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Is PBS passé?

A prominently featured article in Sunday’s New York Times dares to ask the question "Is PBS Still Necessary? "  Public broadcasting is once again threatened with budget cuts; the article’s author, Charles McGrath, suggests that maybe public television isn’t necessary in these days of hundreds of cable channels.  He distinguishes public television from public radio, which has a growing audience:  there are more than 30 million listeners now, compared to just 2 million in 1980.  In contrast, he points out, the average PBS prime time show has about as many viewers as "the wrestling show “’Friday Night Smackdown’”.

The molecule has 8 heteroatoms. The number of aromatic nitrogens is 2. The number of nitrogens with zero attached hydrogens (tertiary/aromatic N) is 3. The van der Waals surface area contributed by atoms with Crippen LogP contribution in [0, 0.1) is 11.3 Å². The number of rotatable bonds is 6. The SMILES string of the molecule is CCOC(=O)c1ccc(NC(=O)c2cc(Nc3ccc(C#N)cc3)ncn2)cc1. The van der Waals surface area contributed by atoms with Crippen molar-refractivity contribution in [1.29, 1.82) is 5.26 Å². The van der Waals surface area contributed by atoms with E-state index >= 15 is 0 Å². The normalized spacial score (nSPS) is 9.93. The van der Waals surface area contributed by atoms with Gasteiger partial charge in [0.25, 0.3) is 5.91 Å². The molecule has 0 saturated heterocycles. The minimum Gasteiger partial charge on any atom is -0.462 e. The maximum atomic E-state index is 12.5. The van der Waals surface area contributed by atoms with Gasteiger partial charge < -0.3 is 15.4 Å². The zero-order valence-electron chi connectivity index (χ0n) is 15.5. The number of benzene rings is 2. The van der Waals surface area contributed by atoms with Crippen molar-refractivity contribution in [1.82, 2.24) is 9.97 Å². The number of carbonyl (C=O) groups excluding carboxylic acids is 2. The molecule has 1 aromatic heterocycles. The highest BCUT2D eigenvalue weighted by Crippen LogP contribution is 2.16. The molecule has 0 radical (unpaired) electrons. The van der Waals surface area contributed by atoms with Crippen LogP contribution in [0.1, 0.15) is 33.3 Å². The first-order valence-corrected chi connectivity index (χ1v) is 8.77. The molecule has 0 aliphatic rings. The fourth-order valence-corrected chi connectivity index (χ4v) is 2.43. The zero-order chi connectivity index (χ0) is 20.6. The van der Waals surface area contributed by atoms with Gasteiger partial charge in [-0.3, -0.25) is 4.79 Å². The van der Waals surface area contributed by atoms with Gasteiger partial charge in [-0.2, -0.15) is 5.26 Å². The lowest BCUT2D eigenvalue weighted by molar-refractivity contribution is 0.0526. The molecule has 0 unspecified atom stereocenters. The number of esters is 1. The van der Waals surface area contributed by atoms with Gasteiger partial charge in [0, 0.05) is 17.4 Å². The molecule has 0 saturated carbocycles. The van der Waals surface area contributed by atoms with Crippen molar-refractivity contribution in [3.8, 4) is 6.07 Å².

I can’t muster up much indignation at his article.  In my house I don’t think we’ve watched the PBS station since the kids outgrew Sesame Street (though Sesame Street was on all the time when the kids were little)  a decade ago.  I tried to watch one of the Ken Burns programs but there were so many pledge breaks I gave up and just rented it from the video store.  Frankly, I find pledge breaks far more annoying than commercials. On the other hand, the only radio I listen to is the three public radio stations in Pittsburgh and I would be bereft without NPR. 
Is public television still an important cultural source for less urban, eastern parts of the country?  Or has it outlived its usefulness?  Do chime in with your opinions. 

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